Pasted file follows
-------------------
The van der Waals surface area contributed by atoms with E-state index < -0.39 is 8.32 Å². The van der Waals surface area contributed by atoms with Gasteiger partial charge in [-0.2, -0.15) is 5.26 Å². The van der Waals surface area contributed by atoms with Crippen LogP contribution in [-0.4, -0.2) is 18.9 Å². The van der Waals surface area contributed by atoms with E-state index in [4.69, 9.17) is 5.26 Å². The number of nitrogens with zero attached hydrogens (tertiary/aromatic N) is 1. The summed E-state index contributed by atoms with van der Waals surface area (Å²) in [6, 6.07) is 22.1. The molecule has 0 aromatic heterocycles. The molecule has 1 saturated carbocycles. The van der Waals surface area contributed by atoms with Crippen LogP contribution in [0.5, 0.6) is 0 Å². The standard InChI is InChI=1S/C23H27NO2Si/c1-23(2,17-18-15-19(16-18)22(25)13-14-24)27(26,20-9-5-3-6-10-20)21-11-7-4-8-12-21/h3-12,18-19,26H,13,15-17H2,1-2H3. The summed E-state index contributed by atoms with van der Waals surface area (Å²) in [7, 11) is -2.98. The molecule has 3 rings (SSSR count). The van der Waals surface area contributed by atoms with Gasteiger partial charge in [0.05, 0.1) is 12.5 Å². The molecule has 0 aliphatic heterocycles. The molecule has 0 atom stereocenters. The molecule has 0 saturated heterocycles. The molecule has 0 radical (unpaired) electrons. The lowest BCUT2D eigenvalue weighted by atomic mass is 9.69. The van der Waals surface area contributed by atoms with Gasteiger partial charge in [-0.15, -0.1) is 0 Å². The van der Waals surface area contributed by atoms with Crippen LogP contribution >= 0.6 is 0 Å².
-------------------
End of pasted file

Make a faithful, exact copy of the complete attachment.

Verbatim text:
The van der Waals surface area contributed by atoms with E-state index < -0.39 is 8.32 Å². The van der Waals surface area contributed by atoms with Gasteiger partial charge in [-0.2, -0.15) is 5.26 Å². The van der Waals surface area contributed by atoms with Crippen LogP contribution in [-0.4, -0.2) is 18.9 Å². The van der Waals surface area contributed by atoms with E-state index in [4.69, 9.17) is 5.26 Å². The number of nitrogens with zero attached hydrogens (tertiary/aromatic N) is 1. The summed E-state index contributed by atoms with van der Waals surface area (Å²) in [6, 6.07) is 22.1. The molecule has 0 aromatic heterocycles. The molecule has 1 saturated carbocycles. The van der Waals surface area contributed by atoms with Crippen LogP contribution in [0.5, 0.6) is 0 Å². The standard InChI is InChI=1S/C23H27NO2Si/c1-23(2,17-18-15-19(16-18)22(25)13-14-24)27(26,20-9-5-3-6-10-20)21-11-7-4-8-12-21/h3-12,18-19,26H,13,15-17H2,1-2H3. The summed E-state index contributed by atoms with van der Waals surface area (Å²) in [7, 11) is -2.98. The molecule has 3 rings (SSSR count). The van der Waals surface area contributed by atoms with Gasteiger partial charge in [0.05, 0.1) is 12.5 Å². The molecule has 0 aliphatic heterocycles. The molecule has 0 atom stereocenters. The molecule has 0 saturated heterocycles. The molecule has 0 radical (unpaired) electrons. The lowest BCUT2D eigenvalue weighted by atomic mass is 9.69. The van der Waals surface area contributed by atoms with Gasteiger partial charge in [-0.15, -0.1) is 0 Å². The van der Waals surface area contributed by atoms with Crippen LogP contribution >= 0.6 is 0 Å².